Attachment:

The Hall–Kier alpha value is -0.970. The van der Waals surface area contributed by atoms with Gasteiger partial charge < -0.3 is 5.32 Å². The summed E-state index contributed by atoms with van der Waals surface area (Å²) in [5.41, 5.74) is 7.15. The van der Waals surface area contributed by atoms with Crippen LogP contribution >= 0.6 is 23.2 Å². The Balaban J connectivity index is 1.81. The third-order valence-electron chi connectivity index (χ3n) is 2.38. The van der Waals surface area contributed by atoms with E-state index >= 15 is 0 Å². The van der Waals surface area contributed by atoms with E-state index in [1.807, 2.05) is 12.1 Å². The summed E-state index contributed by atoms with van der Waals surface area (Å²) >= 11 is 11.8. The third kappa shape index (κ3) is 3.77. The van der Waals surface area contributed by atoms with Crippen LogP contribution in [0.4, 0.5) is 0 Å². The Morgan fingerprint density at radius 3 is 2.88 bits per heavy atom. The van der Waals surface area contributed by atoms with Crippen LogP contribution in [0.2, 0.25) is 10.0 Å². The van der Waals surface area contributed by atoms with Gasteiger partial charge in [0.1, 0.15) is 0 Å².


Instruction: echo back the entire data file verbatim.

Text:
The Hall–Kier alpha value is -0.970. The van der Waals surface area contributed by atoms with Gasteiger partial charge < -0.3 is 5.32 Å². The summed E-state index contributed by atoms with van der Waals surface area (Å²) in [5.41, 5.74) is 7.15. The van der Waals surface area contributed by atoms with Crippen LogP contribution >= 0.6 is 23.2 Å². The Balaban J connectivity index is 1.81. The third-order valence-electron chi connectivity index (χ3n) is 2.38. The van der Waals surface area contributed by atoms with E-state index >= 15 is 0 Å². The van der Waals surface area contributed by atoms with E-state index in [1.807, 2.05) is 12.1 Å². The summed E-state index contributed by atoms with van der Waals surface area (Å²) >= 11 is 11.8. The third kappa shape index (κ3) is 3.77. The van der Waals surface area contributed by atoms with Crippen LogP contribution in [0.4, 0.5) is 0 Å². The Morgan fingerprint density at radius 3 is 2.88 bits per heavy atom. The van der Waals surface area contributed by atoms with Crippen LogP contribution in [0.2, 0.25) is 10.0 Å². The van der Waals surface area contributed by atoms with Gasteiger partial charge in [0.1, 0.15) is 0 Å².